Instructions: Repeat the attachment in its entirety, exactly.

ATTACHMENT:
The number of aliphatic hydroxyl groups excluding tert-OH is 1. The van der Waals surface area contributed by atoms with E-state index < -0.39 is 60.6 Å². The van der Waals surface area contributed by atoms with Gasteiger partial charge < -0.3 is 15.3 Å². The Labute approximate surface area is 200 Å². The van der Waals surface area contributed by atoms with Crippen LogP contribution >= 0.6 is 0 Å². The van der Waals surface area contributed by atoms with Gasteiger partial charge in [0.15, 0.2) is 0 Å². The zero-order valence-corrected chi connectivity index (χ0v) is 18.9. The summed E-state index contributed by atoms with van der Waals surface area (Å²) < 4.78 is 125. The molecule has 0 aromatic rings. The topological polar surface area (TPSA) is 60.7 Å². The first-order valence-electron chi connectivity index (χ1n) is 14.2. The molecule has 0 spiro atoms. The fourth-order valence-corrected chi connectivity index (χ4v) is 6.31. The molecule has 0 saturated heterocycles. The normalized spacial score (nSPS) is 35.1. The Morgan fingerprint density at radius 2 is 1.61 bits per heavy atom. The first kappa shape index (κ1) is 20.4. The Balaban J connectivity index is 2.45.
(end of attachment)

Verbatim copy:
The number of aliphatic hydroxyl groups excluding tert-OH is 1. The van der Waals surface area contributed by atoms with E-state index < -0.39 is 60.6 Å². The van der Waals surface area contributed by atoms with Gasteiger partial charge < -0.3 is 15.3 Å². The Labute approximate surface area is 200 Å². The van der Waals surface area contributed by atoms with Crippen LogP contribution >= 0.6 is 0 Å². The van der Waals surface area contributed by atoms with Gasteiger partial charge in [0.15, 0.2) is 0 Å². The zero-order valence-corrected chi connectivity index (χ0v) is 18.9. The summed E-state index contributed by atoms with van der Waals surface area (Å²) < 4.78 is 125. The molecule has 0 aromatic rings. The topological polar surface area (TPSA) is 60.7 Å². The first-order valence-electron chi connectivity index (χ1n) is 14.2. The molecule has 0 spiro atoms. The fourth-order valence-corrected chi connectivity index (χ4v) is 6.31. The molecule has 0 saturated heterocycles. The normalized spacial score (nSPS) is 35.1. The Morgan fingerprint density at radius 2 is 1.61 bits per heavy atom. The first kappa shape index (κ1) is 20.4. The Balaban J connectivity index is 2.45.